Sunday, November 23, 2014

There Is Nothing Like a Dame

She called me Friday morning and knocked me sideways off my perch.

At my age, personal phone calls are rare, and they usually convey news of somebody’s death. But not this one.

This was just her being her, part Juliet and Auntie Mame and Joan of Arc and Lilith and Eleanor of Aquitaine and Madame DuBarry all rolled into one.

It’s odd, but I have no recollection of ever meeting her. She seemed to be always there. In my circle. A part of my life.

This morning, she was calling to see how I was doing.

Why? Who knows. She has this sense. And she has the cure for whatever ails you. It might be a caress or a slap across the face, but she can always tell what you need when you need it, whether you like it or not.

She can see the little boy I used to be before “Life” started to happen to him.

Women like that are either witches or wise, and it is always best to hold them close and on your side.

I love her.

Tuesday, November 18, 2014

Just a Thought

The impulse to create this poster came to me one day last week when I opened my news reader and stumbled across a review of a local production that should never have seen the light of a follow-spot. It was inane, trivial, and assembled by people possessing negligible talents and less imagination.

The review was quite favorable, though, and predicted audiences would enjoy the show. I didn’t doubt it.

Sometimes New Orleans theatre patrons put me in mind of those lost, forsaken souls who used to troll Tulane Avenue pre-Katrina, foraging for a twenty-dollar blowjob from a two-bit whore.

I can only conclude that the end is no longer near; it has already occurred.

I know, I know. I’ll never work in this town again...

(A note to those colleagues of mine in the New Orleans “theatre community” [sic], I’m not talking about your show.)

Sunday, November 16, 2014

I Will Turn My Face Away

I have always believed in quitting.

I know Norman Vincent Peale once said, “It’s always too soon to quit.” And Douglas MacArthur (who had to be fired because he wouldn’t quit), said, “Age wrinkles the body; quitting wrinkles the soul.” Then there’s Lance Armstrong who recently said, “Pain is temporary. Quitting lasts forever.” (Um, maybe there was something you should have quit, Mr. Wheely-Go-Round-In-Circles.)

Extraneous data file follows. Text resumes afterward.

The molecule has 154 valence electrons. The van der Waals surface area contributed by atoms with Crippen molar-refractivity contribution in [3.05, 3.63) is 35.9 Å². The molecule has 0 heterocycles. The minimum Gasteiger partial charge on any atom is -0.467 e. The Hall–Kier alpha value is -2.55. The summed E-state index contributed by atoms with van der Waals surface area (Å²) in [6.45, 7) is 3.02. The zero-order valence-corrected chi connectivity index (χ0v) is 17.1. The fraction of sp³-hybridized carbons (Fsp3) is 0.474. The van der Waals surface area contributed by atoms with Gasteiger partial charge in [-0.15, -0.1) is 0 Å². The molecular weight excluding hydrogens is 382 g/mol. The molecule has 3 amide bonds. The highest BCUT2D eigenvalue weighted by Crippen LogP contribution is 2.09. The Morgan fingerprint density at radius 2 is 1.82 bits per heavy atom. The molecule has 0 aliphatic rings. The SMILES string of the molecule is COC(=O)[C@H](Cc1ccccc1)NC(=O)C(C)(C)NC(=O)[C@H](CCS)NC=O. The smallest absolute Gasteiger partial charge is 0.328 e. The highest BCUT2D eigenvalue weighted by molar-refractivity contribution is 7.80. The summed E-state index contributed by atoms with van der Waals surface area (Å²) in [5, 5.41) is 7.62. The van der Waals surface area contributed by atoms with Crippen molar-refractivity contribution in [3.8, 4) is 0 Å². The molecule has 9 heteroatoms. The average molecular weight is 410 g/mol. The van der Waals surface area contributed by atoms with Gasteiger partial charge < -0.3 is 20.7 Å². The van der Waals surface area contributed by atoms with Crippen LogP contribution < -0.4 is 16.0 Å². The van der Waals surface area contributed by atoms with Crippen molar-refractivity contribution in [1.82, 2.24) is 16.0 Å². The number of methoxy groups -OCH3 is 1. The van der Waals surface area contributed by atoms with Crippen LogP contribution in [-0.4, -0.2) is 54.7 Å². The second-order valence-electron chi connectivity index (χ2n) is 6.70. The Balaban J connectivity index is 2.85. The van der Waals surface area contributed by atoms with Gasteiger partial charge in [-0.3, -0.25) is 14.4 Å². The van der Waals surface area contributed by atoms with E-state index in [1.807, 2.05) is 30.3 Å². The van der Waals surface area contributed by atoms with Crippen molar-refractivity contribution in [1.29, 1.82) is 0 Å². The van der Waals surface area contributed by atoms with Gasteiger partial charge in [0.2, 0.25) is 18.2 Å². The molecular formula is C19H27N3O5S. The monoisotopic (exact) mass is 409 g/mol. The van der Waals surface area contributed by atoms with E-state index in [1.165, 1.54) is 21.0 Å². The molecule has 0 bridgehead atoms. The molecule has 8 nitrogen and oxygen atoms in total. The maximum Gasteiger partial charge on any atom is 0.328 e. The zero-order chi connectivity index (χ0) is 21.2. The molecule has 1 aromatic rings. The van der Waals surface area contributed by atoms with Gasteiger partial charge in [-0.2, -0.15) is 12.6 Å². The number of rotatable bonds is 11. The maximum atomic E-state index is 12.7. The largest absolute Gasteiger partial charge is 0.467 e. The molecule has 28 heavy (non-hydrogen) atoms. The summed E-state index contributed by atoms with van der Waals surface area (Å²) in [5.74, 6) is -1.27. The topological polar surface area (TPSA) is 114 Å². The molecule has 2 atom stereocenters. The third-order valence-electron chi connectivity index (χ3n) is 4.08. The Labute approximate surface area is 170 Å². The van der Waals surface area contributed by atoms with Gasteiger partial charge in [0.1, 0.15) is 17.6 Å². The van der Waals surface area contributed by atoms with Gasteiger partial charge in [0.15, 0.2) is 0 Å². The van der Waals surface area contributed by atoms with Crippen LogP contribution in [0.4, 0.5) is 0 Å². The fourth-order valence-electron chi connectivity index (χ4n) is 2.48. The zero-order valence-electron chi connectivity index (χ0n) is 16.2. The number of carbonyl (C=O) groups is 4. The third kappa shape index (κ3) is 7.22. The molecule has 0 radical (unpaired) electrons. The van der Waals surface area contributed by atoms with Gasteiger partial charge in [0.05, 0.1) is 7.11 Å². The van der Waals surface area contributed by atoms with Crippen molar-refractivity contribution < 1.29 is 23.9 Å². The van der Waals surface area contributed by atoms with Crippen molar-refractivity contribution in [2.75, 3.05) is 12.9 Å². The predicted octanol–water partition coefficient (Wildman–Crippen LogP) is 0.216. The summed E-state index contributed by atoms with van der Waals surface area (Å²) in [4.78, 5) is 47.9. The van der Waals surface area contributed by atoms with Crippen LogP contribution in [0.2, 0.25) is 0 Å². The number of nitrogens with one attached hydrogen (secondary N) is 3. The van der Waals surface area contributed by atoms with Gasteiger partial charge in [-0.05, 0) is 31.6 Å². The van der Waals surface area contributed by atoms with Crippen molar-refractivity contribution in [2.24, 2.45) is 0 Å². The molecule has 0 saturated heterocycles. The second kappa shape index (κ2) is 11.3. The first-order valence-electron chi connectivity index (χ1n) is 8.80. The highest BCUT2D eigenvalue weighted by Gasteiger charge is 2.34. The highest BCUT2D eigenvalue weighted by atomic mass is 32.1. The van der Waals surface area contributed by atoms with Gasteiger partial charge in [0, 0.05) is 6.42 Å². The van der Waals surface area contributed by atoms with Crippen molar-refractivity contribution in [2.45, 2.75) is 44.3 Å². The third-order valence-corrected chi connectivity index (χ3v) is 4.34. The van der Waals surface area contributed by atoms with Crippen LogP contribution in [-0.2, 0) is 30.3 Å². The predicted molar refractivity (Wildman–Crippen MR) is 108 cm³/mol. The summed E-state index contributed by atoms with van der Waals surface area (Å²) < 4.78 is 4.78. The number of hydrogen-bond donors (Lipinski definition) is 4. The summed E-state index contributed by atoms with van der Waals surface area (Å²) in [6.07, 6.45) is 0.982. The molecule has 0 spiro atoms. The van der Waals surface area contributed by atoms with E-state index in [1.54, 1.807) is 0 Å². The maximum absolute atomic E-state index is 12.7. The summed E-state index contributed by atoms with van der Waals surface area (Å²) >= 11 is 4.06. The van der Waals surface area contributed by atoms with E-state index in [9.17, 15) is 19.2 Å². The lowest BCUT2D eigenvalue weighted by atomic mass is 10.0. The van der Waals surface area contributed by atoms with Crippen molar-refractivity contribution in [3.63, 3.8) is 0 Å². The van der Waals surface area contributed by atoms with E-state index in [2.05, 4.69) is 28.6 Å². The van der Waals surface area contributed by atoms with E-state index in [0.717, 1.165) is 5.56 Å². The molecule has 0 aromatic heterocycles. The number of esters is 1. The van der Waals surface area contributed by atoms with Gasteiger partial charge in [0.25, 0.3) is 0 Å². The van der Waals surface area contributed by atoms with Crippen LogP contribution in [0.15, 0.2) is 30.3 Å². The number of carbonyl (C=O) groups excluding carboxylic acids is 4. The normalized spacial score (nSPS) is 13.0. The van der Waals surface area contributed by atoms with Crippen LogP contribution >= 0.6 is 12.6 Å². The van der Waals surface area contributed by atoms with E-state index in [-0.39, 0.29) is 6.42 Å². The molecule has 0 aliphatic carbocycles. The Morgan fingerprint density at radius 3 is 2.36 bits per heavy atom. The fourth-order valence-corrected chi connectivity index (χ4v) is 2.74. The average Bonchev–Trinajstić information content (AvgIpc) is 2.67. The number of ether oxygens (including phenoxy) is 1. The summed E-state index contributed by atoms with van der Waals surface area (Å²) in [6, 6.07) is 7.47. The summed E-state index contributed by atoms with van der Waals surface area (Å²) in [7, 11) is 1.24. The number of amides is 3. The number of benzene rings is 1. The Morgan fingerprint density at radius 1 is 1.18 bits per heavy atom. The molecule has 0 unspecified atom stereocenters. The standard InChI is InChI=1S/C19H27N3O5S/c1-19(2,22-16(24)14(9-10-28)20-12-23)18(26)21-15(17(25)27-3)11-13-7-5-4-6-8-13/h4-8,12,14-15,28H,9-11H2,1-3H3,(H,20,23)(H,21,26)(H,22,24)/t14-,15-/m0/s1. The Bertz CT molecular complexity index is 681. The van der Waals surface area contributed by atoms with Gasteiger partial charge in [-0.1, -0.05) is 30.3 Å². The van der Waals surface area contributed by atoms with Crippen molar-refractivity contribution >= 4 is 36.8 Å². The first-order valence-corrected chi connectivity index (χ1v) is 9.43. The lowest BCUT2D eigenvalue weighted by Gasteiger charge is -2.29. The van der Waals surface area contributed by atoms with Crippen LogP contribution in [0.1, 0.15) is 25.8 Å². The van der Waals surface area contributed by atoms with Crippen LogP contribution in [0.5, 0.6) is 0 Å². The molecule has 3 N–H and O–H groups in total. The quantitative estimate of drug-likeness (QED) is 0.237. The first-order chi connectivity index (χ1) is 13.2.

Well, screw them. I'm a quitter from way back.

I quit the seminary when it became clear to me that I didn’t belong there. I quit substitute teaching when a riotous class of seventh graders induced a vision in my mind’s eye in which I saw a bright white light and heard the voice of God booming, “You don’t need this shit. Go home.” I once quit as director of a play when the leading lady became so toxic I couldn't remain in her presence because I might have assaulted and battered her. I even quit my job and retired from my career when our state’s politicians mangled what had been a supportive agency and turned it into a punitive one.

Quitting is a noble act, a triumph of the will, a Heathcliffian fist upraised in defiance against a raging storm.

So what did I quit this time?

Why, Facebook, of course.

And why would I turn my face away from the biggest virtual community in the world?

There are several reasons.
  • It made me lonesome. Here I’d sit in my ratty room in my ratty shorts, reading status updates from my friends (some of whom I actually knew). I’d hear about all the wooly things they were up to and compare those things to the vast lack of things going on in my own life because, instead of going out and doing something, anything, I was sitting in my ratty room in my ratty shorts, reading status updates.
  • The lonesomeness led to depression. That should be obvious.
  • On Facebook, there are cool kids, geeks, and losers. I could never quite make it into the cool-kid clique.
  • Facebook is a drug, and you know what your brain on drugs looks like.
  • And, finally, Facebook is inherently evil. God says so in the Bible. Somewhere in the Bible. Maybe indirectly, but He definitely has something to say about it!
Most of all, I guess I quit Facebook because it discouraged me from encountering people face to face and substituted that with―what?—six or more degrees of separation.

I don’t know about you, but as a derelict Facebook hop-head, I missed human contact. I discovered that, as stand-offish as I might normally be, I desired human contact. I needed it. I need it.

Now and then, of course. I’m not ready for, nor am I advocating, profligate or promiscuous contact at any cost. Please keep your distance.

I am still spreading.

But I also am available.

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